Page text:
Swelling in pregnancy (also called edema of pregnancy) is a fairy common pregnancy symptom to expect, especially in the third trimester. You may notice slight swelling in your legs, feet, and ankles.
Some pregnant women also have swelling in their face and hands. Your swelling is often worse at the end of the day, or during humid days.
Causes of Pregnancy Edema (Swelling)
When you’re pregnant, you have extra fluid in your body, which allows your tissues to handle the growth of your developing baby. This extra fluid also prepares your pelvic area for the task of labor and delivery. A majority of the weight that you’ll gain during pregnancy is from this extra fluid.
Pregnancy swelling commonly affects your feet and ankles, because your expanding uterus adds pressure to the veins of your legs and feet. This slows blood circulation, making it hard for blood to return from your legs to your heart. As a result, it’s easier for fluid to build up in your ankles and feet.
Swelling in pregnancy is often worse when you have to stand or sit with your feet on the floor for long periods of time, since this increases pressure to those veins.
Fortunately, after you give birth, this pregnancy symptom will disappear pretty quickly. Your body no longer needs the excess fluid, so you’ll notice that you’ll experience frequent urination, and you’ll sweat quite a bit in the days following childbirth.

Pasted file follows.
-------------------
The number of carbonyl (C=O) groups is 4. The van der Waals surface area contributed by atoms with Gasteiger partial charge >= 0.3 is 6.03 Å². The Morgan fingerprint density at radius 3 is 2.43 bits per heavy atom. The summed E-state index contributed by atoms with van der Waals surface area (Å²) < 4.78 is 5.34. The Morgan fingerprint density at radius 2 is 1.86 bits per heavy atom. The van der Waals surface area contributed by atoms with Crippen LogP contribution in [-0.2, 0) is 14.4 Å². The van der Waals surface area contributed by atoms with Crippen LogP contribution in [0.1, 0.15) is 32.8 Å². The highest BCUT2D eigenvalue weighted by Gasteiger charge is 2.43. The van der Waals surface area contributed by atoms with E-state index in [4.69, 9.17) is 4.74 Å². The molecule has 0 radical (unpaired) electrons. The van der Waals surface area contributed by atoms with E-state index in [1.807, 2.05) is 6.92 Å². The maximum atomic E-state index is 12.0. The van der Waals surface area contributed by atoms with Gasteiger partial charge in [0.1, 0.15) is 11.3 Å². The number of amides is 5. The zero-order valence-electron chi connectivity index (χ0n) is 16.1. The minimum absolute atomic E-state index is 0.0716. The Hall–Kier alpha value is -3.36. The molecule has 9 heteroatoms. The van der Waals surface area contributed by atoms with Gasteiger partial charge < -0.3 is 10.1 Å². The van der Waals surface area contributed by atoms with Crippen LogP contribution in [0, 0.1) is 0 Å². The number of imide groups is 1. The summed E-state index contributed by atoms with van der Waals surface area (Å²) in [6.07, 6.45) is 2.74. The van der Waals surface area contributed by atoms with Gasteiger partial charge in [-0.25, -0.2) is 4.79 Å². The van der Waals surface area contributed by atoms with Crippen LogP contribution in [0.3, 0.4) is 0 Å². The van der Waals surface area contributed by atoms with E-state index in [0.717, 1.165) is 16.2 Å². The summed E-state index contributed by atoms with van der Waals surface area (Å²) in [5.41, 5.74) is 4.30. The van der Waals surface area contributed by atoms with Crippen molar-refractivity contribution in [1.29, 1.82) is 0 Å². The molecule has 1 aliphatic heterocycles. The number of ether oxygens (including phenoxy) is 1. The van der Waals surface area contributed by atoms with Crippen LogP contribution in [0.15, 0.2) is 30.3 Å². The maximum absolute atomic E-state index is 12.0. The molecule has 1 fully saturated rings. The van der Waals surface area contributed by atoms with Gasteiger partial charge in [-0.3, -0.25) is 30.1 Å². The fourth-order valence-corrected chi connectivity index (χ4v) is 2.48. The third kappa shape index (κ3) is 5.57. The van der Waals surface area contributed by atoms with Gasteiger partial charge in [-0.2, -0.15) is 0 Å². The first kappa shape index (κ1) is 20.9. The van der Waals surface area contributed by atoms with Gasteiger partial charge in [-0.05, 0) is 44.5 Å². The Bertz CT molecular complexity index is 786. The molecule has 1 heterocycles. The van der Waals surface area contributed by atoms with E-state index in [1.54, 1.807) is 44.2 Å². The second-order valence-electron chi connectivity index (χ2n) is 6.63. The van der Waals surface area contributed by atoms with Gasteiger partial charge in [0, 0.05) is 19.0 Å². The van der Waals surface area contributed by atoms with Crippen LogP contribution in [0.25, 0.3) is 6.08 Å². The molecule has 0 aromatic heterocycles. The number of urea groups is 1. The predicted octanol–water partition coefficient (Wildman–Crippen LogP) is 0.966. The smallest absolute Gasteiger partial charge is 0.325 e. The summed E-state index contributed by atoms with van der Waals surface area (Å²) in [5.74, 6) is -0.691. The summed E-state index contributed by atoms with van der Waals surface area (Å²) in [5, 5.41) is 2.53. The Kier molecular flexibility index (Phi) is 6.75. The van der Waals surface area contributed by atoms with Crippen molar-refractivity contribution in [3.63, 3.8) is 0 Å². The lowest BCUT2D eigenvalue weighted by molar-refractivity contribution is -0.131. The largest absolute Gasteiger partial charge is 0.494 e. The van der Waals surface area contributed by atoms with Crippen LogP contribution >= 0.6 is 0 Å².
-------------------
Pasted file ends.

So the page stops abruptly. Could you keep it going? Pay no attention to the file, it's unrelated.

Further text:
How to Relieve Pregnancy Swelling
Edema in pregnancy is a common pregnancy symptom. It’s normal to experience mild swelling. However, here are a few ways you can minimize the puffiness that you’re experiencing.
- When you’re sitting, don’t cross your legs or ankles. This can hinder your blood circulation, and make pregnancy swelling worse.
- Don’t sit or stand for an extended period of time. Take breaks. Even taking a short walk can help improve blood circulation and make this pregnancy symptom less of a nuisance.
- If you have to sit for a long period of time – for work or whatever the case may be – you’ll want to stretch your legs frequently. Stretch out your leg, and gently flex your foot. Rotate your ankles and wiggle your toes.
- Keep well hydrated. When you drink more, this helps your body retain less fluid and it will minimize swelling in pregnancy.
- Avoid tight socks or stockings that constrict the area around your ankles or feet. This can make pregnancy edema worse. Consider wearing waist-high maternity support stockings. These actually improve blood circulation, and it may help with swelling in pregnancy.
- Stay cool during the day. Heat can make swelling in pregnancy worse. You may want to apply cold-water compresses to any swollen areas.
- Eat a healthy diet, and eliminate junk food from your diet. Salt can actually make water retention in pregnancy worse.
When to Talk to Your Doctor about Water Retention in Pregnancy
Water retention, or swelling in pregnancy, is a normal pregnancy symptom, but if you find that your swelling is severe, or it occurs suddenly (especially in your hands or around your eyes), you’ll want to contact your midwife or obstetrician. These can be signs of preeclampsia – a pregnancy complication marked by high blood pressure and fluid retention.